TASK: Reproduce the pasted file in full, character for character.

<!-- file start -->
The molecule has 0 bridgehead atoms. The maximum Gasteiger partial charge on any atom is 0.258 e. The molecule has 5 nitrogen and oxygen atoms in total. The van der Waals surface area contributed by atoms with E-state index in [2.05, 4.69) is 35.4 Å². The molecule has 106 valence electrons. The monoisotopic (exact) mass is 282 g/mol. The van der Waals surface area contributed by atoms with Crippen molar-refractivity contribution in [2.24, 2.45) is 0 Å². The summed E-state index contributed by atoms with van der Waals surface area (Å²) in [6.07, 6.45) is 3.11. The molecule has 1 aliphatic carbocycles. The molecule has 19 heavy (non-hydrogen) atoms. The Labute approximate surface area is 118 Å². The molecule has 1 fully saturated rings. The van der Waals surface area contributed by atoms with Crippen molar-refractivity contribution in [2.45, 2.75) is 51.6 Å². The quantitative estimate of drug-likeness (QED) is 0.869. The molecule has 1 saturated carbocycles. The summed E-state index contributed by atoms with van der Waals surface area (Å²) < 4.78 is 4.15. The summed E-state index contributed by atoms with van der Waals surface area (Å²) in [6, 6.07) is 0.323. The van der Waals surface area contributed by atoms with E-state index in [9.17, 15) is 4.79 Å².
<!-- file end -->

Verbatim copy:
The molecule has 0 bridgehead atoms. The maximum Gasteiger partial charge on any atom is 0.258 e. The molecule has 5 nitrogen and oxygen atoms in total. The van der Waals surface area contributed by atoms with E-state index in [2.05, 4.69) is 35.4 Å². The molecule has 106 valence electrons. The monoisotopic (exact) mass is 282 g/mol. The van der Waals surface area contributed by atoms with Crippen molar-refractivity contribution in [2.24, 2.45) is 0 Å². The summed E-state index contributed by atoms with van der Waals surface area (Å²) in [6.07, 6.45) is 3.11. The molecule has 1 aliphatic carbocycles. The molecule has 19 heavy (non-hydrogen) atoms. The Labute approximate surface area is 118 Å². The molecule has 1 fully saturated rings. The van der Waals surface area contributed by atoms with Crippen molar-refractivity contribution in [2.45, 2.75) is 51.6 Å². The quantitative estimate of drug-likeness (QED) is 0.869. The molecule has 1 saturated carbocycles. The summed E-state index contributed by atoms with van der Waals surface area (Å²) < 4.78 is 4.15. The summed E-state index contributed by atoms with van der Waals surface area (Å²) in [6, 6.07) is 0.323. The van der Waals surface area contributed by atoms with E-state index in [9.17, 15) is 4.79 Å².